With the temp, it's complicated

Watching Sushi Jayapal bolt from the Multnomah County commission to run for Earl the Pearl's seat in Congress has been quite amusing. Earl's retirement was formally announced on a Monday, Sushi resigned first thing Wednesday morning, by Thursday night there was a Jayapal lawn sign on my neighbor's parking strip, and by the following Tuesday there were new web pages and new bar mitzvah pictures of her successor, Jesse Beason, posted on the county website.

Dang, that was quick! The whole thing was clearly wired ahead of time.

It happened so fast that it may have slipped past the public that Beason is now working at least two full-time jobs. He's apparently pulling in something like $200,000 a year as the executive director of a "nonprofit" called Northwest Health Foundation, and I believe he's now going to rake in another $125,000 a year at the county. Beason says he's not quitting the nonprofit gig while he fills in for Jayapal. 

Beason said he shares many of Jayapal’s goals and looks forward to helping continue the work she began — like advocating for better staff wages within nonprofits that contract with the county.

Beason’s role as commissioner for District 2 begins Wednesday. He said he will keep his job at Northwest Health Foundation while serving on the board.

Beason’s tenure expires in May, when the county will hold a special election to fill Jayapal’s seat for the duration of her term. He said he has “zero interest” in joining that race to make his role permanent.

Under county ordinances, he was appointed by Jayapal to succeed her on the county board, and he will remain in office until another successor is elected. Despite what the OPB story just quoted says, I believe that likely means for more than a year, because after a primary in May, there will probably have to be a runoff in November. (At last report, "rank-choice" voting for county offices won't kick in until 2026.)

So what is this Northwest Health Foundation that this Beason guy is running? I got confused when I first looked at it last week, because, well, it's complicated. There are actually two corporations called Northwest Health Foundation, but one of them has "Fund II" tacked onto the end of its name. "Fund II" is a section 501(c)(3) organization, which is not allowed to be involved in politics; the other one is a section 501(c)(4) entity, which if you don't like it you call a "dark money" organization. Of course, the Portland media save that phrase for right-wing groups, and Northwest Health Foundation, gleeful cheerleader of "equity," is anything but that.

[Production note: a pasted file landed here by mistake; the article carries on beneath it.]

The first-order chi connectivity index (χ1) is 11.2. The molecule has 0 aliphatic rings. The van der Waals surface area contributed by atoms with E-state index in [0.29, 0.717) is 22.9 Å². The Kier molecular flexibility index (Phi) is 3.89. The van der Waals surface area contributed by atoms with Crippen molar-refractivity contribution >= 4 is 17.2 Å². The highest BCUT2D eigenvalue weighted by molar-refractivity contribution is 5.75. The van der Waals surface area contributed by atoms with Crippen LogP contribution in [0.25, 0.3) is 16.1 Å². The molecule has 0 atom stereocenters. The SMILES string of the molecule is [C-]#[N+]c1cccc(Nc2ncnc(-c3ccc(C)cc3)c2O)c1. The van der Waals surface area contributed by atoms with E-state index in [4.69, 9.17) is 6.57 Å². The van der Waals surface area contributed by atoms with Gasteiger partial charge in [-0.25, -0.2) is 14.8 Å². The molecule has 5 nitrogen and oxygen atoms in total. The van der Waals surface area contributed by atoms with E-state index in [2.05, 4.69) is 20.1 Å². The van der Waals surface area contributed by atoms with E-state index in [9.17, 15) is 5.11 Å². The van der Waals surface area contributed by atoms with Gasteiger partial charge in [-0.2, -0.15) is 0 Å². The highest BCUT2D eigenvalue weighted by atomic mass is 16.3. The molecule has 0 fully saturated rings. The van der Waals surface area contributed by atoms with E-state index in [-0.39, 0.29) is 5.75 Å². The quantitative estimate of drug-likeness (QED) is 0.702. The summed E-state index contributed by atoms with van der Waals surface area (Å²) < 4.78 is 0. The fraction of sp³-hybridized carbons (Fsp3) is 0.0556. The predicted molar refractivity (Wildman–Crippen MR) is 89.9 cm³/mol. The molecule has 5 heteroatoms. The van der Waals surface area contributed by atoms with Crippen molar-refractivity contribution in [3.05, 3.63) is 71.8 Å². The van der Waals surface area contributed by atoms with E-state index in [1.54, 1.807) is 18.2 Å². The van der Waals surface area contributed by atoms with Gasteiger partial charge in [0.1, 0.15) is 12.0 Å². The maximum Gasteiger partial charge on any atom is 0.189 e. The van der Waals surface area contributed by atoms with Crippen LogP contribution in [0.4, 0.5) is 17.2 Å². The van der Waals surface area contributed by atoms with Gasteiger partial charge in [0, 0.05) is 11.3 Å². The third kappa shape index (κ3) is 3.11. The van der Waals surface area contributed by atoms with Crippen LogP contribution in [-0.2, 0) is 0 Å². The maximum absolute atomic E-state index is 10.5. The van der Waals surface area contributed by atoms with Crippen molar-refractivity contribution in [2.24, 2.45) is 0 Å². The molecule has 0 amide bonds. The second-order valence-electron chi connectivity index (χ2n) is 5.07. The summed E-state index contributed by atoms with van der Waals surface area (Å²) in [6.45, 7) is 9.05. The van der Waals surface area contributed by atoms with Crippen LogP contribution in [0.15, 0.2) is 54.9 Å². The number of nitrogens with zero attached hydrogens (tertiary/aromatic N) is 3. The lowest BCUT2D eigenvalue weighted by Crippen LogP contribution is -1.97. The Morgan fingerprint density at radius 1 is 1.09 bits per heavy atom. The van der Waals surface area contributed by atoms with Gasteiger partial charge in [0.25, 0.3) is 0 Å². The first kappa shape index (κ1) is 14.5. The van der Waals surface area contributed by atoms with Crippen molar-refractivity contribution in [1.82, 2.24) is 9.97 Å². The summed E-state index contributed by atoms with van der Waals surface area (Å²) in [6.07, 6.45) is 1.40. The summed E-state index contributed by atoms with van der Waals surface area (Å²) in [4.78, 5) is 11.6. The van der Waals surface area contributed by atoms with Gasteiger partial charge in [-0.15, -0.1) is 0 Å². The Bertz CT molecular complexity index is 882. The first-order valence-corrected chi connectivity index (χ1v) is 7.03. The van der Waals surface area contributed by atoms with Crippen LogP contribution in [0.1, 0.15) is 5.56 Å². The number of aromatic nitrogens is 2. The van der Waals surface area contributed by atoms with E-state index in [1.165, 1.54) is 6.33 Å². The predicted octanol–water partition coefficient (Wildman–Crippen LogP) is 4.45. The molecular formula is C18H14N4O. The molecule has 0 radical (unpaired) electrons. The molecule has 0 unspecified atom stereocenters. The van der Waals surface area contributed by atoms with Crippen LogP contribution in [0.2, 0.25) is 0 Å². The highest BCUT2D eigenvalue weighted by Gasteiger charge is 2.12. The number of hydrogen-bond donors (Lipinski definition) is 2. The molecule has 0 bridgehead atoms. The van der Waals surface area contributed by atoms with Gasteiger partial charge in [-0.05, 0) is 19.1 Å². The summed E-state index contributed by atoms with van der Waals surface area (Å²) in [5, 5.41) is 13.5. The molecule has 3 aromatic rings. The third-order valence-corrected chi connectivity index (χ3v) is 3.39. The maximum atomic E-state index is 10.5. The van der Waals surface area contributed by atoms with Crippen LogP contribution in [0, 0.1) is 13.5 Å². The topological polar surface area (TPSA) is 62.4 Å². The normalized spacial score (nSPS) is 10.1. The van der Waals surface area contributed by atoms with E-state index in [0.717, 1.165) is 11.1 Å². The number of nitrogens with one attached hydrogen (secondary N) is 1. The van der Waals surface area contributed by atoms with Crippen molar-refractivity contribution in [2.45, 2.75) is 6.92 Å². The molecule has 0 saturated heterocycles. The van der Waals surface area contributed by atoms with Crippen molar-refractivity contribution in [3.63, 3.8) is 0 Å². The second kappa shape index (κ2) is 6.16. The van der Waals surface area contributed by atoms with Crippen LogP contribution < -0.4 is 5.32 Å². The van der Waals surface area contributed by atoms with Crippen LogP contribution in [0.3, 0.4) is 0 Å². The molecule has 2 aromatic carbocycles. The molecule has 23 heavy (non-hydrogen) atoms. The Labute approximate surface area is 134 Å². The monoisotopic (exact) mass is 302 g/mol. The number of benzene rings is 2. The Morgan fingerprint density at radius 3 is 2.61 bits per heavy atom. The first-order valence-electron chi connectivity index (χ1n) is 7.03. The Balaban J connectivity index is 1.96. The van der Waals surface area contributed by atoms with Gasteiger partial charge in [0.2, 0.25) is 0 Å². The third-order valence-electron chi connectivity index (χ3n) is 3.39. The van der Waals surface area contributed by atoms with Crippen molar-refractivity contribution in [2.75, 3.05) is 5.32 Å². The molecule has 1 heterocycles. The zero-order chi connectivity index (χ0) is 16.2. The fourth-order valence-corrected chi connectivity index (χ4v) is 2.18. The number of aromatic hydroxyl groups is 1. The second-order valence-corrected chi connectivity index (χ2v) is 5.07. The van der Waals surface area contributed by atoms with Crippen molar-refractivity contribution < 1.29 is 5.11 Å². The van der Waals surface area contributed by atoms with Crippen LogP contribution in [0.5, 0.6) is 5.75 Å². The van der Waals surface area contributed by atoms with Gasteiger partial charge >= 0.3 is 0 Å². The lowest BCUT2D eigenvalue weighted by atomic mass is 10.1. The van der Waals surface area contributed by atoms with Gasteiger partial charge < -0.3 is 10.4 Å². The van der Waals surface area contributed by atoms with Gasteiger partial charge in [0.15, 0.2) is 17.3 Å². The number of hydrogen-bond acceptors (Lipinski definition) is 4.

I wrote about the section 501(c)(4) corporation here; it's highly political. Since then, I've looked a little at the latest IRS report for the section 501(c)(3) organization, which is here. It covers 2021. 

"Fund II" is a lot smaller than its "dark money" sister corporation, but the former has a few interesting features. 

Beason's salary was paid entirely by the "dark money" outfit. But the section 501(c)(3) company, like the 501(c)(4), paid six figures to a political consultant in Ashland named Esperanza Tervalon-Garrett, who runs something called Dancing Hearts Consulting. The 501(c)(3) reported that it paid Dancing Hearts $112,000, which is apparently on top of the $328,000 reportedly paid to it by the 501(c)(4) in the same year. 

The 501(c)(3) also paid $300,000 to a New Mexico firm called Center for Civic Action. The way that firm describes itself here, it appears to be a "dark money" group as well:

The Center for Civic Action (CCA), based in Albuquerque, NM, is 501(c)(4) organization whose mission is to educate, engage, and mobilize historically underrepresented communities in important elections and policy campaigns in New Mexico.  

We lead legislative advocacy campaigns at the state and local levels to advance progressive policies, and drive leadership development programs to help build the pipeline of future leaders.

It would be interesting to know what the 501(c)(3) organization was paying for in those two contracts. Its IRS form says they were for "program consulting." Huh.

"Fund II" gets its tax-deductible donations from a small number of sources. For 2021, it showed total grants and contributions received of $1,015,702, and a schedule shows that all but about $10,000 of that came from just eight sources.

As for Beason, well, it seems obvious that he's got his sights set on some sort of elective office. He cut his teeth as a political operative in the City Hall office of Sam Adams, he checks a number of boxes, and he gives a pretty good speech, as evidenced by this Ted talk. He reminds me a little of Jefferson Smith, who was headed for big things until his dark past caught up with him.

Anyway, I still can't believe that Beason can be a county commissioner while he holds a full-time job running a "dark money" political organization and a second nonprofit to boot. The conflicts of interest are absolutely obscene.

What's just as appalling is the fact that when a Multnomah County commissioner resigns, their successor is someone that they have hand-picked. I've never heard of any organization, public or private, that does things that way. It's ridiculous.


  1. Arrogance, contempt and corruption are often in the same package.

  2. More proof the Multnomah County government is absolutely broken.

    1. We really do need to merge the county and the city, and reduce the number of unqualified people running things.

  3. Most Sheriff's Offices work that way. Same with Lincoln County Commissioners, but with a bit more discretion...


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